As to support for totalitarian systems abroad, Dick Cheney remained a fan of white-minority rule in South Africa – and a foe of “Communists” and “terrorists” like Nelson Mandela who wanted to overturn it – long after Seeger abandoned Stalinism. Or think of the long list of “our S.O.B.’s” around the globe: Franco, Battista, Papa Doc, Mobutu, the Somozas and the Contras, the Shah, the Greek colonels, d’Aubuisson, Savimbi, Pinochet, Chiang, the ISI in Pakistan. None of them, and none of the American politicians who backed them as they ruled by terror and torture, attracted any animus from the right wing resembling the attacks on Seeger. Did City Journal publish a memorial F.U. to Buckley, or to Strom Thurmond? Not that I saw.
So the people now denouncing Seeger mostly aren’t in any moral position to criticize him. And not a one of them is worth a damn as a banjo player.
Update In answer to queries in the commments:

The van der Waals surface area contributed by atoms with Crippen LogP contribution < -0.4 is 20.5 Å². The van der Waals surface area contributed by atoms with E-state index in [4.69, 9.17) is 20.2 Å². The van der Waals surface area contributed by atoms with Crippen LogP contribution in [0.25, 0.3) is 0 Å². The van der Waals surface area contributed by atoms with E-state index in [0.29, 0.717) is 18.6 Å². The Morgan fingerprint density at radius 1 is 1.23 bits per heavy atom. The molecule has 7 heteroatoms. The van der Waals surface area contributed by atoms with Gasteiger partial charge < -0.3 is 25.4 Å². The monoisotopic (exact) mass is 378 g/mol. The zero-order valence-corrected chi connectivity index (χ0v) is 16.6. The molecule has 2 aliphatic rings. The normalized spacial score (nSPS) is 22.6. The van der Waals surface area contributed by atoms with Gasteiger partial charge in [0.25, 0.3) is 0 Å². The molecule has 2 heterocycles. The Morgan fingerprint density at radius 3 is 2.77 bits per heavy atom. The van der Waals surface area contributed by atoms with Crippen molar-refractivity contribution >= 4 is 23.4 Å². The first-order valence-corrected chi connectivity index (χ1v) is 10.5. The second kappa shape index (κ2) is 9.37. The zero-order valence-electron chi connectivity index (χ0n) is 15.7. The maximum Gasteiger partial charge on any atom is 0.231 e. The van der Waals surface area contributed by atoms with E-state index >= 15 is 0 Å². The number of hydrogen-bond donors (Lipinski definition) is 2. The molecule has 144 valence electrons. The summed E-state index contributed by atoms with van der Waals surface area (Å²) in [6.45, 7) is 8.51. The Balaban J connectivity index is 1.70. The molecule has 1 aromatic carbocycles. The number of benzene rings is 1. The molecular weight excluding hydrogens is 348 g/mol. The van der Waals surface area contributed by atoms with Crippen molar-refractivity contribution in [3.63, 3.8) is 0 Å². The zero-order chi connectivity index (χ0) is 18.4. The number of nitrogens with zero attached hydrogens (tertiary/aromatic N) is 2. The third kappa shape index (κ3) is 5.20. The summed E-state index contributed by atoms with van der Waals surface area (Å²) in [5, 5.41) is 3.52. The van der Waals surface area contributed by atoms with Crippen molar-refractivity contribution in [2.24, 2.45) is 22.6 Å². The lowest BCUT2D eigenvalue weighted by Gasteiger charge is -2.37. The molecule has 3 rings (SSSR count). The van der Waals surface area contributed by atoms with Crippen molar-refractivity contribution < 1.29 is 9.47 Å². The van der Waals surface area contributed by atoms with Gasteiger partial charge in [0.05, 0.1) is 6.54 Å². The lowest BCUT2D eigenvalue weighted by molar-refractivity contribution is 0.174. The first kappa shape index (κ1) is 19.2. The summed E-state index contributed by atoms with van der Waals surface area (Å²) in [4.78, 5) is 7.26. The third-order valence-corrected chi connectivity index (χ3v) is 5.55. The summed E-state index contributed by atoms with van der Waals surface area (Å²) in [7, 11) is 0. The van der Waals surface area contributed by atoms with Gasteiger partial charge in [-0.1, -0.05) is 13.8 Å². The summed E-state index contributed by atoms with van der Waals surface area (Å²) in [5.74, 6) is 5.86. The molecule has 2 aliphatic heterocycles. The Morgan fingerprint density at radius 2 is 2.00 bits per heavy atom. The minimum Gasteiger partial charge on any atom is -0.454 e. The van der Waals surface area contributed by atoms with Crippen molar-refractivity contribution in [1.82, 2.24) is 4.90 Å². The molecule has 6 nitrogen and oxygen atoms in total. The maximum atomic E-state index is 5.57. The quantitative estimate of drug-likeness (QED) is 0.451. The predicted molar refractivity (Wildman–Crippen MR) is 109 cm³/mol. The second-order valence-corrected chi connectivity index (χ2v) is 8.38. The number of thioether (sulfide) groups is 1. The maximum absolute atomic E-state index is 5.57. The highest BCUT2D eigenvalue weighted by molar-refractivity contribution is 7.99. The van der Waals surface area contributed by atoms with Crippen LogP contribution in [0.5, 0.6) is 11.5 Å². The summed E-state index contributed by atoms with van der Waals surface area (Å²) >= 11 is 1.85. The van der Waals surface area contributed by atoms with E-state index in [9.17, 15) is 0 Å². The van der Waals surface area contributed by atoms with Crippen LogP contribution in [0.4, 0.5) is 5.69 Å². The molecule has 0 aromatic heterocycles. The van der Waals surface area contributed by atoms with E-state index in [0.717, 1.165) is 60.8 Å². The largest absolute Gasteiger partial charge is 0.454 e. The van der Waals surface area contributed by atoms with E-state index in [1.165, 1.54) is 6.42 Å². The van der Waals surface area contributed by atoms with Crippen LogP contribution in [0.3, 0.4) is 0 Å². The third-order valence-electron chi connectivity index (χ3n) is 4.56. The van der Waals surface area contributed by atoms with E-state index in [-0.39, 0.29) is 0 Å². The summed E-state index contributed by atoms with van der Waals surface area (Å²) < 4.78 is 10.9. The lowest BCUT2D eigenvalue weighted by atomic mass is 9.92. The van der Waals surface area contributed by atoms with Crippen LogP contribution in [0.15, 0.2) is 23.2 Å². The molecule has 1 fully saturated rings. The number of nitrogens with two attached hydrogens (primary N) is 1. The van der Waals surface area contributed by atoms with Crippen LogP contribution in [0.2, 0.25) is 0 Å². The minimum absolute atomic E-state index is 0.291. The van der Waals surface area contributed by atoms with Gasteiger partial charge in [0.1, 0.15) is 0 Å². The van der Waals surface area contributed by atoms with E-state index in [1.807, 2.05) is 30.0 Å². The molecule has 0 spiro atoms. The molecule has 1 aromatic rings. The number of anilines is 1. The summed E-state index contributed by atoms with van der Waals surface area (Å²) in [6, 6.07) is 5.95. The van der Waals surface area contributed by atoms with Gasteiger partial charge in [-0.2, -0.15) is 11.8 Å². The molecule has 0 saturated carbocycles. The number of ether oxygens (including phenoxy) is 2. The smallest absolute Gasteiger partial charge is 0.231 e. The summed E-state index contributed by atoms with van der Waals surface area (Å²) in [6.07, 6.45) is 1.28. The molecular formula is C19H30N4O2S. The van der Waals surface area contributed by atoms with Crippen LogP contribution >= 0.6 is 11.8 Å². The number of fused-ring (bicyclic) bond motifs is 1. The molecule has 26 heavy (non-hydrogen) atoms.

1. Yes, Seeger renounced Communism. He quit the Party in 1950, and in 1980, addressing the Town Hall protest meeting over the imposition of martial law in Poland, he gave a long and moving speech (which I can’t find in video or transcript, though Susan Sontag’s talk that same evening is famous) about how his fear of playing into the hands of “anti-Communist” warmongers had caused him to be inappropriately silent about East Berlin in 1953, Hungary in 1956, and Czechoslovakia in 1968. Again, I’m not aware of any of the people now criticizing Seeger having made any comparable recantation about the tyrannies they have supported, or comparable criticisms of the people who supported our domestic racial tyranny when Seeger and his fellow Communists were opposing it.